Papers

Kondo suggests organizing papers as the next category in her order of clothing, books, papers, komono and sentimental items – it can be daunting! Your goal should be to gather together all documents in your home – including those stored away in filing cabinets or storage bins – into one pile. Pick each piece up individually and see if it sparks joy when picked up – otherwise discard. Any documents kept should be filed neatly while an “upcoming” box should be designated for those that require attention in the near future.

Step four in your paper purge process should involve sorting through and organizing any sentimental items that are lingering around. This may include love letters, children’s artwork and any memorabilia from special events or relationships that is taking up space in your space. Although these can be hard to get rid of, what matters is finding what brings joy to you and then finding ways to display or store those pieces within your home.

KonMariers report experiencing significant changes to their relationship to material possessions and an improved sense of what sparks joy for them throughout their process with KonMari. Many report less shopping as well as greater willingness to pass up items they do not actually need; although this shift may not be directly caused by KonMari, but more likely the result of alternative consumption movements that seek a more mindful approach to shopping [2].

Even after an initial increase in disposal, KonMariers are gradually adopting a different mindset about what they need in their lives and are beginning to embrace sufficiency instead of consumption. But it remains too soon to tell whether the KonMari method is actually leading to less consumption, given that interviewees reported continuing at their previous consumption levels after finishing their tidying festival; likely because most individuals are motivated more by personal benefits rather than sustainability-related outcomes (Khamis calls this the “aestheticization of restraint”).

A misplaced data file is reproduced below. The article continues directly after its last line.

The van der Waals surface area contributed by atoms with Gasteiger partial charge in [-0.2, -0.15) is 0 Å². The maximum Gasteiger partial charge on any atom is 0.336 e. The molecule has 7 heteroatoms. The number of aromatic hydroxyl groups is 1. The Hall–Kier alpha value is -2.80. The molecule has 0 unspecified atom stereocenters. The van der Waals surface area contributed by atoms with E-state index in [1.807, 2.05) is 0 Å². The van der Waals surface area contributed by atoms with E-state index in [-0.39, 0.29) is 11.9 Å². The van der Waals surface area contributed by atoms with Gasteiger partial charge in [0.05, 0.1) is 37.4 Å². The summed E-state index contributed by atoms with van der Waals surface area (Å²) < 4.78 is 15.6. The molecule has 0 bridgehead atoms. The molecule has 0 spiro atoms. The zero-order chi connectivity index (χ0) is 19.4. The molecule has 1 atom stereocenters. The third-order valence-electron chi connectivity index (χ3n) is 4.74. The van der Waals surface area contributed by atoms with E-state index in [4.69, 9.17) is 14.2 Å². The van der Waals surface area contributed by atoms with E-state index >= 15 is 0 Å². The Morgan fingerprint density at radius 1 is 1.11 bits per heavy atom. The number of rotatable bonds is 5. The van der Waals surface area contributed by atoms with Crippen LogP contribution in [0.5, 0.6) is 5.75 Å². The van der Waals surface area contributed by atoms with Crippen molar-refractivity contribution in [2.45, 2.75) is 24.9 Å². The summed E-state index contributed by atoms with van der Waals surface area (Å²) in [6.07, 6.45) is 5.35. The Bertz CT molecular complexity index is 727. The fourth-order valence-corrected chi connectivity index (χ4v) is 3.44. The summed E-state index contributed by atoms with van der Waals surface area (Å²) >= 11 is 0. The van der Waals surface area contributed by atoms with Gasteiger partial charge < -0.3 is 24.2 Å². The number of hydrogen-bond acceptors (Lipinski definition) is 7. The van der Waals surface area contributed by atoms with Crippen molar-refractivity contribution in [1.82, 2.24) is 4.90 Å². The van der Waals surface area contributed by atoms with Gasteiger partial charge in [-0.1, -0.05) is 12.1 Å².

Miscellaneous

The KonMari Method encourages people to organize their possessions by category. By doing this, it allows you to see the volume and compare like items before making decisions about them; and keeps you focused on those which bring joy rather than their location in your home. Kondo recommends starting with clothing before progressing through books, papers and miscellaneous items before disposing of those not sparking joy (komono). She even has specific advice for discarding so as to prevent people going back over an item multiple times!

When it comes to sorting through your possessions, the KonMari Method stresses the importance of handling each item individually. This is especially crucial when sorting through items in the “Komono” category – including kitchen utensils, cleaning supplies, technology cords, skin care products and more – so that informed choices can be made about which to keep, donate or discard.

KonMari Method suggests imagining your ideal life and surrounding yourself with items that support it. Letting go of items with sentimental value may be difficult, so this method suggests thanking each one before giving it up.

KonMari Method’s aim is to simplify life so you can spend more precious moments with family and friends, and Adams and many other KonMari Cleanout participants have found that this change of perspective has lead to happier, more satisfying lives.

If you’re curious to give the KonMari Method a try, there are numerous resources to get you started. Marie Kondo herself wrote a book and hosted Netflix series Tidying Up with Marie Kondo to guide families and individuals through their KonMari cleaning projects. Additionally, there are online communities dedicated to this approach where members share advice from others who have successfully purge their belongings using this strategy.